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J Biol Chem. 1999 Jun 4;274(23):16168-73.

Ca2+/calmodulin-dependent kinase II phosphorylates the epidermal growth factor receptor on multiple sites in the cytoplasmic tail and serine 744 within the kinase domain to regulate signal generation.

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  • 1Department of Cancer Medicine, Imperial College School of Medicine, Charing Cross Campus, Fulham Palace Road, London W6 8RP, United Kingdom.

Abstract

Down-regulation of receptor tyrosine kinase activity plays an essential role in coordinating and controlling cellular growth/differentiation. Ca2+/calmodulin-dependent kinase II (CaM kinase II)-mediated phosphorylation of threonine 1172 in the cytoplasmic tail of HER2/c-erbB2 can modulate tyrosine kinase activity and consensus phosphorylation sites are also found at serines 1046/1047 in the structurally related epidermal growth factor receptor (EGFR). We show that serines 1046/1047 are sites for CaM kinase II phosphorylation, although there is a preference for serine 1047, which resides within the consensus -R-X-X-S-. In addition, we have identified major phosphorylation sites at serine 1142 and serine 1057, which lie within a novel -S-X-D- consensus. Mutation of serines 1046/1047 in full-length EGFR enhanced both fibroblast transformation and tyrosine autokinase activity that was significantly potentiated by additional mutation of serines 1057 and 1142. A single CaM kinase II site was also identified at serine 744 within sub-kinase domain III, and autokinase activity was significantly affected by mutation of this serine to an aspartic acid making this site appear constitutively phosphorylated. We have addressed the mechanism by which CaM kinase II phosphorylation of the EGFR might regulate receptor autokinase activity and show that this modification can hinder association of the cytoplasmic tail with the kinase domain to prevent an enzyme-substrate interaction. We postulate that the location and greater number of CaM kinase II phosphorylation sites in the EGFR compared with HER-2/c-erbB2, leading to differential regulation of autokinase activity, contributes to differences in the strength of downstream signaling events and may explain the higher relative transforming potential of HER-2/cerbB2.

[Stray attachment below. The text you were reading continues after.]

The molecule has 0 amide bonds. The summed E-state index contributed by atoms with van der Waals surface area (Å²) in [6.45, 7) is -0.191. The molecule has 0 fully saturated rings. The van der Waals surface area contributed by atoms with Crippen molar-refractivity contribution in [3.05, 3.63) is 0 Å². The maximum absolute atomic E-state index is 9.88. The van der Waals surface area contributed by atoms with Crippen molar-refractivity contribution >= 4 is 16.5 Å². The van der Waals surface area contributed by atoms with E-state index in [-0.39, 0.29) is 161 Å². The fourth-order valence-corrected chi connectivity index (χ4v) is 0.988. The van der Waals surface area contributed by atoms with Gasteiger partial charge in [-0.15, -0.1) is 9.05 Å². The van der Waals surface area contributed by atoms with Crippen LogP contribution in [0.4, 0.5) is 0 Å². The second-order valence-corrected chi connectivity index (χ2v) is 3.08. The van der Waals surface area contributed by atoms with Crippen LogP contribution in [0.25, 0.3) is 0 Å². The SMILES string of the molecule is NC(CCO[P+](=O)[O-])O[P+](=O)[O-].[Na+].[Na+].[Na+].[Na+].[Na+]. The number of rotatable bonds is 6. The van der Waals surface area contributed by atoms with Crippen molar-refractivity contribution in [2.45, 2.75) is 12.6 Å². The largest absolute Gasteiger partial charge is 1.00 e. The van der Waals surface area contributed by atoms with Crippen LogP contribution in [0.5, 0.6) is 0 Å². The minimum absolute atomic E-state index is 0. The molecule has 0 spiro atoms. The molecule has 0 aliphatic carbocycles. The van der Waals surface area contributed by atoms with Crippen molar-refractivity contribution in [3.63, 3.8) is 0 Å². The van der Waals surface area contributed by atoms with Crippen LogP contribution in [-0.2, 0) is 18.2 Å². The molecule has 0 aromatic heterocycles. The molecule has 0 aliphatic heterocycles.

PMID:
10347170
[PubMed - indexed for MEDLINE]
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